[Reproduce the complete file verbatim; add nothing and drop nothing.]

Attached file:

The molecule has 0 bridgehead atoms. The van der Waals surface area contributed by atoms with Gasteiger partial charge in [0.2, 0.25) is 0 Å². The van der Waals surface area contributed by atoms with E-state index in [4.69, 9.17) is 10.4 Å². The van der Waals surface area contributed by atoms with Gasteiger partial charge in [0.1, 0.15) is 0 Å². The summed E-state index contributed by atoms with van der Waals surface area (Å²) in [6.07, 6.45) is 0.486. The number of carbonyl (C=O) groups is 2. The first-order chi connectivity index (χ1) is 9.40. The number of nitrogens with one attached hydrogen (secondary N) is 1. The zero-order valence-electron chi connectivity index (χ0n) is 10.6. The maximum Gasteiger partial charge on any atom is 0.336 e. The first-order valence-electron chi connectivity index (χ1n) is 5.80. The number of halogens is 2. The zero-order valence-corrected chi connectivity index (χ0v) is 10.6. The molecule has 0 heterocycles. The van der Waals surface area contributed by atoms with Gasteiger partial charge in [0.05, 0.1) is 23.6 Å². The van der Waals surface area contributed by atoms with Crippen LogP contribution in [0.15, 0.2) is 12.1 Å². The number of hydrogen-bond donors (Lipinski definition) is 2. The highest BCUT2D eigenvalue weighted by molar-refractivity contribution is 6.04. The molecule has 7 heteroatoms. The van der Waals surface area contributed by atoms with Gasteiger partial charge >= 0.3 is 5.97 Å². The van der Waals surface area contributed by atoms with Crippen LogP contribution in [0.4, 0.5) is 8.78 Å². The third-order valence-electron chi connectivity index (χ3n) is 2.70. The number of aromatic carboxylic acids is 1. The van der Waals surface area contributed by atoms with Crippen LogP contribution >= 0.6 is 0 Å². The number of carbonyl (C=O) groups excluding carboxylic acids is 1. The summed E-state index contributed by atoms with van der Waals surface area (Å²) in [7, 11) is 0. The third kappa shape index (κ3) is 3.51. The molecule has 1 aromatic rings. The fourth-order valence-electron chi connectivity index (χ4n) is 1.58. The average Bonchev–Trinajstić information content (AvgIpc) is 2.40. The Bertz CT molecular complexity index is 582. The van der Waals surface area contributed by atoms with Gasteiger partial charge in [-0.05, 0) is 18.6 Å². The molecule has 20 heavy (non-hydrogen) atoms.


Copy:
The molecule has 0 bridgehead atoms. The van der Waals surface area contributed by atoms with Gasteiger partial charge in [0.2, 0.25) is 0 Å². The van der Waals surface area contributed by atoms with E-state index in [4.69, 9.17) is 10.4 Å². The van der Waals surface area contributed by atoms with Gasteiger partial charge in [0.1, 0.15) is 0 Å². The summed E-state index contributed by atoms with van der Waals surface area (Å²) in [6.07, 6.45) is 0.486. The number of carbonyl (C=O) groups is 2. The first-order chi connectivity index (χ1) is 9.40. The number of nitrogens with one attached hydrogen (secondary N) is 1. The zero-order valence-electron chi connectivity index (χ0n) is 10.6. The maximum Gasteiger partial charge on any atom is 0.336 e. The first-order valence-electron chi connectivity index (χ1n) is 5.80. The number of halogens is 2. The zero-order valence-corrected chi connectivity index (χ0v) is 10.6. The molecule has 0 heterocycles. The van der Waals surface area contributed by atoms with Gasteiger partial charge in [0.05, 0.1) is 23.6 Å². The van der Waals surface area contributed by atoms with Crippen LogP contribution in [0.15, 0.2) is 12.1 Å². The number of hydrogen-bond donors (Lipinski definition) is 2. The highest BCUT2D eigenvalue weighted by molar-refractivity contribution is 6.04. The molecule has 7 heteroatoms. The van der Waals surface area contributed by atoms with Gasteiger partial charge >= 0.3 is 5.97 Å². The van der Waals surface area contributed by atoms with Crippen LogP contribution in [0.4, 0.5) is 8.78 Å². The third-order valence-electron chi connectivity index (χ3n) is 2.70. The number of aromatic carboxylic acids is 1. The van der Waals surface area contributed by atoms with Crippen LogP contribution >= 0.6 is 0 Å². The number of carbonyl (C=O) groups excluding carboxylic acids is 1. The summed E-state index contributed by atoms with van der Waals surface area (Å²) in [7, 11) is 0. The third kappa shape index (κ3) is 3.51. The molecule has 1 aromatic rings. The fourth-order valence-electron chi connectivity index (χ4n) is 1.58. The average Bonchev–Trinajstić information content (AvgIpc) is 2.40. The Bertz CT molecular complexity index is 582. The van der Waals surface area contributed by atoms with Gasteiger partial charge in [-0.05, 0) is 18.6 Å². The molecule has 20 heavy (non-hydrogen) atoms.